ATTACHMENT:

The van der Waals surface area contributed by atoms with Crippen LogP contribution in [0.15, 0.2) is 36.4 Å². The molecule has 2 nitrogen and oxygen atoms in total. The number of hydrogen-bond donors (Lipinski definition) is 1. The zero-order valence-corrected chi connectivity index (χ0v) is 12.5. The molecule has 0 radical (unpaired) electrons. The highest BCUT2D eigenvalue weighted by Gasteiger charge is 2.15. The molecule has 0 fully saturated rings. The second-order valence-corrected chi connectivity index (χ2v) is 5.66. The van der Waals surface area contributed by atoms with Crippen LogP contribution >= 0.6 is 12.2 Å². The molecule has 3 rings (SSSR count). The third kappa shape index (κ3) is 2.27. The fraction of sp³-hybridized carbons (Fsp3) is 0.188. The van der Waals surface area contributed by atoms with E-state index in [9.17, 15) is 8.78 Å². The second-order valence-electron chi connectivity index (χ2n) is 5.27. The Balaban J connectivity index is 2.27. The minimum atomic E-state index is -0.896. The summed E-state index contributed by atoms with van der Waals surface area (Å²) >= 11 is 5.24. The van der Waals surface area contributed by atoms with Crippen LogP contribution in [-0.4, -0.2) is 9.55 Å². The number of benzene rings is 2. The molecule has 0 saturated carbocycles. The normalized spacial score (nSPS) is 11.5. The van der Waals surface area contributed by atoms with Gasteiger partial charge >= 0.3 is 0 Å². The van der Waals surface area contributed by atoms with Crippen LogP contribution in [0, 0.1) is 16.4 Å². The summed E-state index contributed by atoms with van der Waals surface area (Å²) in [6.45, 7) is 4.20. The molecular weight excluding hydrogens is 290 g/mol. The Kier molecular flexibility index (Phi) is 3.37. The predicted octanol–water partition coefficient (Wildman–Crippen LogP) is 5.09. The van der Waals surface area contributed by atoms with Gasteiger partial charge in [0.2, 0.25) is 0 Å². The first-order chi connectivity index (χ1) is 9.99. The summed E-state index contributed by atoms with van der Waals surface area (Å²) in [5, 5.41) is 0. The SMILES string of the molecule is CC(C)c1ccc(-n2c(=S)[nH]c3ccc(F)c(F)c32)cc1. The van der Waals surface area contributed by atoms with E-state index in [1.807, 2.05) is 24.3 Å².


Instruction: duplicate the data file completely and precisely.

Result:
The van der Waals surface area contributed by atoms with Crippen LogP contribution in [0.15, 0.2) is 36.4 Å². The molecule has 2 nitrogen and oxygen atoms in total. The number of hydrogen-bond donors (Lipinski definition) is 1. The zero-order valence-corrected chi connectivity index (χ0v) is 12.5. The molecule has 0 radical (unpaired) electrons. The highest BCUT2D eigenvalue weighted by Gasteiger charge is 2.15. The molecule has 0 fully saturated rings. The second-order valence-corrected chi connectivity index (χ2v) is 5.66. The van der Waals surface area contributed by atoms with Crippen LogP contribution >= 0.6 is 12.2 Å². The molecule has 3 rings (SSSR count). The third kappa shape index (κ3) is 2.27. The fraction of sp³-hybridized carbons (Fsp3) is 0.188. The van der Waals surface area contributed by atoms with E-state index in [9.17, 15) is 8.78 Å². The second-order valence-electron chi connectivity index (χ2n) is 5.27. The Balaban J connectivity index is 2.27. The minimum atomic E-state index is -0.896. The summed E-state index contributed by atoms with van der Waals surface area (Å²) >= 11 is 5.24. The van der Waals surface area contributed by atoms with Crippen LogP contribution in [-0.4, -0.2) is 9.55 Å². The number of benzene rings is 2. The molecule has 0 saturated carbocycles. The normalized spacial score (nSPS) is 11.5. The van der Waals surface area contributed by atoms with Gasteiger partial charge >= 0.3 is 0 Å². The van der Waals surface area contributed by atoms with Crippen LogP contribution in [0, 0.1) is 16.4 Å². The summed E-state index contributed by atoms with van der Waals surface area (Å²) in [6.45, 7) is 4.20. The molecular weight excluding hydrogens is 290 g/mol. The Kier molecular flexibility index (Phi) is 3.37. The predicted octanol–water partition coefficient (Wildman–Crippen LogP) is 5.09. The van der Waals surface area contributed by atoms with Gasteiger partial charge in [0.2, 0.25) is 0 Å². The first-order chi connectivity index (χ1) is 9.99. The summed E-state index contributed by atoms with van der Waals surface area (Å²) in [5, 5.41) is 0. The SMILES string of the molecule is CC(C)c1ccc(-n2c(=S)[nH]c3ccc(F)c(F)c32)cc1. The van der Waals surface area contributed by atoms with E-state index in [1.807, 2.05) is 24.3 Å².